- Complete your consultation and physical exam.
- Complete and sign all forms and surgical consent.
- Check with your insurance carrier regarding coverage for the consultation and the vasectomy.
- Wash your genitals thoroughly with soap and water the night before and the day of your vasectomy.
- Shave or trim the hair of the upper scrotum
- Eat a light meal prior to your procedure.
- Wear or bring a supportive undergarment with you the day of your vasectomy
- Go straight home; put your feet up or lie down; place an icepack/cold pack on the upper scrotum. Do not apply ice or the cold pack directly against the skin.
- Engage in minimal activity for the remainder of the day; engage in light activity for the first two days following your procedure.
- Wear a supportive undergarment (athletic supporter, snug jockey briefs, bike shorts or training shorts) for the first week after your vasectomy, especially when you are up and around.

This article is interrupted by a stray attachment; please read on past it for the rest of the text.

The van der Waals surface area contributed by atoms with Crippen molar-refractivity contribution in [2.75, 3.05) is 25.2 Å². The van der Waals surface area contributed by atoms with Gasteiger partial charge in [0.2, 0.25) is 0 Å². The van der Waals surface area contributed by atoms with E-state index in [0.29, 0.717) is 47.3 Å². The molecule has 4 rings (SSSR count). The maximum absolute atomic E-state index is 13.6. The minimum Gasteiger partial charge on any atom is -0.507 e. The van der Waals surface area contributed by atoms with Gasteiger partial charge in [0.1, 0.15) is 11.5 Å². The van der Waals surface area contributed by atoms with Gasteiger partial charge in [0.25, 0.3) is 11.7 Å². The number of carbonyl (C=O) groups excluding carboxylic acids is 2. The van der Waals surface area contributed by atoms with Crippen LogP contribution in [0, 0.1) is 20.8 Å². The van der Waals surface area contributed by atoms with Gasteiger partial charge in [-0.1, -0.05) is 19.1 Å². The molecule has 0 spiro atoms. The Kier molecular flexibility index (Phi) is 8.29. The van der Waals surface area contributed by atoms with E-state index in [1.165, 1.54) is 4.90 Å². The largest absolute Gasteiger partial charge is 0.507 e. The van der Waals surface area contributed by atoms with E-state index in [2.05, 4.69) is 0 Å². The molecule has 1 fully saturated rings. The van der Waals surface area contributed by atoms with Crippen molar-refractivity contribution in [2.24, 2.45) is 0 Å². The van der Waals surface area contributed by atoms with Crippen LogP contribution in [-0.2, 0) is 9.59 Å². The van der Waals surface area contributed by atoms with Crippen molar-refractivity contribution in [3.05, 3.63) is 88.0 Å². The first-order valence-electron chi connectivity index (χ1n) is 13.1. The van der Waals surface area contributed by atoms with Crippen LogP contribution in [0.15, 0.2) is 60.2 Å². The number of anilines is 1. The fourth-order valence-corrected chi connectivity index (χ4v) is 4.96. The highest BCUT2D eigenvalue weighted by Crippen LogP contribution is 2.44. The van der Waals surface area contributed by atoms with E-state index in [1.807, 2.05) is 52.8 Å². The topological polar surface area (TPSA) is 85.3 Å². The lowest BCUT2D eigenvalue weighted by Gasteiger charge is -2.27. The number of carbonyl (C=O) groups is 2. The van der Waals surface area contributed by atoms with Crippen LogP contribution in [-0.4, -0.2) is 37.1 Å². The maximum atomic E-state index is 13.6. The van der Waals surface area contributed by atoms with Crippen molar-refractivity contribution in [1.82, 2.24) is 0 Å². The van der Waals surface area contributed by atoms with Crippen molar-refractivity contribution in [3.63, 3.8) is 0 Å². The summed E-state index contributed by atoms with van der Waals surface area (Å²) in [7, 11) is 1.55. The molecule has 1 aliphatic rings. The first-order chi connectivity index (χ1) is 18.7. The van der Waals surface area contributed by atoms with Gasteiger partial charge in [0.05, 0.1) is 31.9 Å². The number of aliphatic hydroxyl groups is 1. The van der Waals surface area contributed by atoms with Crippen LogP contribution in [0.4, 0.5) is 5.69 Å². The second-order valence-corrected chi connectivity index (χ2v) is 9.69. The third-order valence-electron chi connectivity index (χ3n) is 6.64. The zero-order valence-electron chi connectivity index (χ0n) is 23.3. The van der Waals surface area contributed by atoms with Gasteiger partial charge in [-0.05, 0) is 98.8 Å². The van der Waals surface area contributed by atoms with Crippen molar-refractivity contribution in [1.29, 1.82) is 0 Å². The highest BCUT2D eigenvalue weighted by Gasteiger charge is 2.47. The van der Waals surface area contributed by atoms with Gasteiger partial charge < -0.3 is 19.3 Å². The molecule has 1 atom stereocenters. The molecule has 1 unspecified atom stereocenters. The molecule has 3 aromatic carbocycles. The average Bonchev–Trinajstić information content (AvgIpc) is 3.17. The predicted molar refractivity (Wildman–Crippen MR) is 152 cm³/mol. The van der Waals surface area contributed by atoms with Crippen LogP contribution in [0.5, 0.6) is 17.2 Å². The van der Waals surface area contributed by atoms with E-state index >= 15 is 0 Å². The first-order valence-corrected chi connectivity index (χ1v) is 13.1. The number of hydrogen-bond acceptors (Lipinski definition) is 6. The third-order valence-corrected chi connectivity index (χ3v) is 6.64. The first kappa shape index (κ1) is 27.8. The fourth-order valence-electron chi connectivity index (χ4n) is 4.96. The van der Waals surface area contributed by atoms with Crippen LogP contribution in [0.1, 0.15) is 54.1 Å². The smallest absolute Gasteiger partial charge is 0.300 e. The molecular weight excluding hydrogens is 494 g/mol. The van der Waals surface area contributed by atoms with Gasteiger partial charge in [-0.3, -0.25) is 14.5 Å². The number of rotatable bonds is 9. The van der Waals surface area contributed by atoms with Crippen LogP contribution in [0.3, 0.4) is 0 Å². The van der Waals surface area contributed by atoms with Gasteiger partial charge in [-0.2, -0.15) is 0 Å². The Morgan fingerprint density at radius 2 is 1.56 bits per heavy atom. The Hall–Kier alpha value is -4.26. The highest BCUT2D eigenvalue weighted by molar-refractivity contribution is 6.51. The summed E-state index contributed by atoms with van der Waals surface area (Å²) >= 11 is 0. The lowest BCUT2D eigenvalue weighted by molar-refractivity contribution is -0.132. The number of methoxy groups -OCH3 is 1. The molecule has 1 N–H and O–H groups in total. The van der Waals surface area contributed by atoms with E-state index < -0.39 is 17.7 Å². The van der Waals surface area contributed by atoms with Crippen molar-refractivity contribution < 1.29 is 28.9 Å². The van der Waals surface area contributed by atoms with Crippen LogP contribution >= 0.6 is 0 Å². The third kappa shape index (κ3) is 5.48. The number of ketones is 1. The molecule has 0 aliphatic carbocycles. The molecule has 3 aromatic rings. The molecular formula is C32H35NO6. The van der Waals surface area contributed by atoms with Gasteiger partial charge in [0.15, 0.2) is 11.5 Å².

- You may shower the day after your vasectomy. Remove the applied band aids prior to showering and re-apply for the next two days. You do not need to scrub the incision sites.
- Keep the vasectomy incisions covered with a band aid for the first three days following your procedure.
- Apply an antiseptic such as betadine, Bacitracin or Neosporin to the incision sites prior to replacing a band aid and after you have discontinued using a band aid.
- Use Tylenol or the prescription medication provided by your doctor. Do not take aspirin or non-steroidal anti-inflammatory drugs (NSAID) such as ibuprofen, Advil, Alleve, etc. for five days after your vasectomy.
Most men return to work two days after their vasectomy (vasectomy on Friday, return to work Monday)
It is not unusual to have some mild to moderate discomfort/pain associated with mild bruising and swelling of the scrotum for the entire first week after your vasectomy. Significant pain, bruising and swelling is unusual. The more physically active you are at work or at home after your vasectomy, the more discomfort you will experience
You may resume sexual activity one week after your vasectomy. You will need to continue to use some form of contraception until sterility is confirmed. It is our policy to perform follow-up semen analyses starting at ten weeks after your procedure.
Yes, you must have one negative semen sample before you are considered sterile. You can drop off a semen sample at any of our offices. Please be sure to call ahead to be sure the office you prefer is open.